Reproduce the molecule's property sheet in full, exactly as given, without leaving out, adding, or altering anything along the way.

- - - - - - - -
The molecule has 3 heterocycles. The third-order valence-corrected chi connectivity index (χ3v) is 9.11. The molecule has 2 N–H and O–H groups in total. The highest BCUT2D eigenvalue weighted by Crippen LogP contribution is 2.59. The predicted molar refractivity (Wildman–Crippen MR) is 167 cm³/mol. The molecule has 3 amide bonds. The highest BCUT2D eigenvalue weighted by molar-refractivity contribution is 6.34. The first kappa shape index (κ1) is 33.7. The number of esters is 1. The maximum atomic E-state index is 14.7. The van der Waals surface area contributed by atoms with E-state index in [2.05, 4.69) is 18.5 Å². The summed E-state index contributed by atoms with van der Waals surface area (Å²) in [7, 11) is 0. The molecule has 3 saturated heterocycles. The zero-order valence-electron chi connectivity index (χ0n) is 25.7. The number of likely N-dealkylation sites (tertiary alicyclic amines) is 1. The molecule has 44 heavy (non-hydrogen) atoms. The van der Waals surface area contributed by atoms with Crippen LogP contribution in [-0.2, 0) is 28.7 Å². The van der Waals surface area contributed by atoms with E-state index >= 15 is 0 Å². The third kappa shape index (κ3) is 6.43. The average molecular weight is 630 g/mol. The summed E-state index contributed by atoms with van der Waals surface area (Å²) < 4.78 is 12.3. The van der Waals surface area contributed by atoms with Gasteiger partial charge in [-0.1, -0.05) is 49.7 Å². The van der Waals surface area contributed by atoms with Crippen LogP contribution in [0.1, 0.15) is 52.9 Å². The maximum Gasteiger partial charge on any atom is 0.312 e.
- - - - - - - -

The molecule has 3 heterocycles. The third-order valence-corrected chi connectivity index (χ3v) is 9.11. The molecule has 2 N–H and O–H groups in total. The highest BCUT2D eigenvalue weighted by Crippen LogP contribution is 2.59. The predicted molar refractivity (Wildman–Crippen MR) is 167 cm³/mol. The molecule has 3 amide bonds. The highest BCUT2D eigenvalue weighted by molar-refractivity contribution is 6.34. The first kappa shape index (κ1) is 33.7. The number of esters is 1. The maximum atomic E-state index is 14.7. The van der Waals surface area contributed by atoms with E-state index in [2.05, 4.69) is 18.5 Å². The summed E-state index contributed by atoms with van der Waals surface area (Å²) in [7, 11) is 0. The molecule has 3 saturated heterocycles. The zero-order valence-electron chi connectivity index (χ0n) is 25.7. The number of likely N-dealkylation sites (tertiary alicyclic amines) is 1. The molecule has 44 heavy (non-hydrogen) atoms. The van der Waals surface area contributed by atoms with Crippen LogP contribution in [-0.2, 0) is 28.7 Å². The van der Waals surface area contributed by atoms with E-state index >= 15 is 0 Å². The third kappa shape index (κ3) is 6.43. The average molecular weight is 630 g/mol. The summed E-state index contributed by atoms with van der Waals surface area (Å²) < 4.78 is 12.3. The van der Waals surface area contributed by atoms with Gasteiger partial charge in [-0.1, -0.05) is 49.7 Å². The van der Waals surface area contributed by atoms with Crippen LogP contribution in [0.1, 0.15) is 52.9 Å². The maximum Gasteiger partial charge on any atom is 0.312 e.